Car-free walkable streets have become a popular feature of cities in recent decades, executed to various degrees of scale and stringency. They’re generally seen as pet projects for urban planners and public officials—something “the government does.”
But market forces have increasingly joined the momentum, with prominent companies, business coalitions, and well-heeled residents looking to beautify their neighborhoods. Conversely, it is central planning—namely state DOTs—that often inhibit the conversion. New York City has seen one recent groundswell for this private sector momentum.
TimeOut reports that a business coalition, the Downtown Brooklyn Partnership, is advancing plans to reduce car traffic in and beautify much of downtown Brooklyn. The neighborhood has grown substantially, adding over 10,000 residents last decade and growing employment by 16%. High-rise residential construction is happening rapidly due to zoning changes that finally allowed it. The borough as a whole has grown to rival Chicago in population. Downtown is a perfect candidate for this conversion: the neighborhood is compact and has excellent transit access.
But many of downtown Brooklyn’s streets remain auto-oriented and thus dangerous to pedestrians; major thoroughfares such as the Flatbush Avenue Extension basically resemble highways. One major intersection adjacent to the Barclays Center that is a de facto entrance to downtown is very difficult to traverse on foot, due to its sheer size.
The DBP plan, dubbed the Public Realm Action Plan, is a continuation of proposals first put forward in late 2019, which, according to CityLab, called for a “shared streets” approach where space is devoted to bike and bus access along with cars. The more recent plan would make nearly 20 streets car-free, while widening sidewalks, increasing pocket park space, and reconfiguring the bus network for more reliable service.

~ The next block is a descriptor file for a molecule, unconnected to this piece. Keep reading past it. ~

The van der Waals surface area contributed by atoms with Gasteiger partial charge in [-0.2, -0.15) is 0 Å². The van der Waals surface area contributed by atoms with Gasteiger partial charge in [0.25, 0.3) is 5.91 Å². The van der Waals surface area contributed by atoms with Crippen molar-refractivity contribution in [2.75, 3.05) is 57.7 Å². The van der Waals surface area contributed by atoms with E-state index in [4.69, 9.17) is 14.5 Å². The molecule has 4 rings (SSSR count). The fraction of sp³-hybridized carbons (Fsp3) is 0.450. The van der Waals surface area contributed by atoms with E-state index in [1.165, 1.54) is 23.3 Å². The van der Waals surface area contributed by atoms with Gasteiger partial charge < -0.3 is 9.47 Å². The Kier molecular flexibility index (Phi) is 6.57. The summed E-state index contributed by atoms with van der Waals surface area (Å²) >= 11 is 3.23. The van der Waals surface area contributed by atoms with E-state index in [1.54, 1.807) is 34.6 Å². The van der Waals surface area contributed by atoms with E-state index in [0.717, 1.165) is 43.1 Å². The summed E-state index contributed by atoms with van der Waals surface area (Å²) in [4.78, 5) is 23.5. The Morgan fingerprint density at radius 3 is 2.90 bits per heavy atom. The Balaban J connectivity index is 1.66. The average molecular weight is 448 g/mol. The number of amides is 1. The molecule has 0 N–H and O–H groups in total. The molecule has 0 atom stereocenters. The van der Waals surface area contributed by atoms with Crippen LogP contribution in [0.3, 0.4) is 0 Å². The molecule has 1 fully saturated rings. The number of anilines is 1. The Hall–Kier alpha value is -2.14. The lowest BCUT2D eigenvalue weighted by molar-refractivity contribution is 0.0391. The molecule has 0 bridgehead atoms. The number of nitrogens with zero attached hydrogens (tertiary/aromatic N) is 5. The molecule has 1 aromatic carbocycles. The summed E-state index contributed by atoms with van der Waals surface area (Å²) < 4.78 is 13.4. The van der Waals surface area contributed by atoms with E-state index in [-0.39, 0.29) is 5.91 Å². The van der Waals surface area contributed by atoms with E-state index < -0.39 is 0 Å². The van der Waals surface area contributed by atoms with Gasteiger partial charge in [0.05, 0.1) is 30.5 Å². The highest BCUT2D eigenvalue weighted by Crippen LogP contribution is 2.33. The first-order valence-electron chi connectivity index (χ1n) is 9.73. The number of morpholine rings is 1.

“Our membership has come to understand that to be competitive, we [also] have to be a great walkable downtown,” DBP president Regina Myer said.
Various other local business coalitions have also called for car-free or pedestrian-oriented street retrofits in Manhattan’s Meatpacking District, SoHo and the Flatiron District. And over the last two years, businesses such as restaurants lobbied to move to an outdoor seating model that required taking city curb space currently used for cars.
All these examples are another indication of private interests recognizing the market benefits of reducing road space for cars. In September, I reported on plans by a Northern Virginia business consortium led by Amazon to improve walkability in the area near its new HQ2. There have also been examples in Miami and Denver. The tradeoff these coalitions are making is to slightly reduce car accessibility into their shopping districts, in exchange for the enhanced property values and greater customer draw that come from having safe, attractive streets.
But often, the plans are frustrated by rules that mandate certain design features, to meet the goal of high auto throughput. I’ve covered several of these for Catalyst in the past, including off-road criteria like minimum parking requirements and use separation. But roads themselves are expected by local or state DOTs to have certain widths or designs to ensure “level of service.” In effect, this metric is generally based on the ability of vehicles to traverse a road over a given time period, thus making car traffic the dominant consideration. As Angie Schmitt writes for Streetsblog, “if the top priority is to move cars—and not, say, to improve public safety or economic well-being—the result is a transportation system that will move a lot of cars while failing at almost everything else.”
There has been some legislative action to slow road speeds and widths, and reform the auto throughput model. There is quite a lot of grassroots activism, too, calling to return control of city streets to people who live around them. Market actors have contributed to this activism, calling for streets that are safer, quieter, more attractive, and better for local air quality. Because it turns out all those things are better for business, too.
[This was originally published by Independent Institute]
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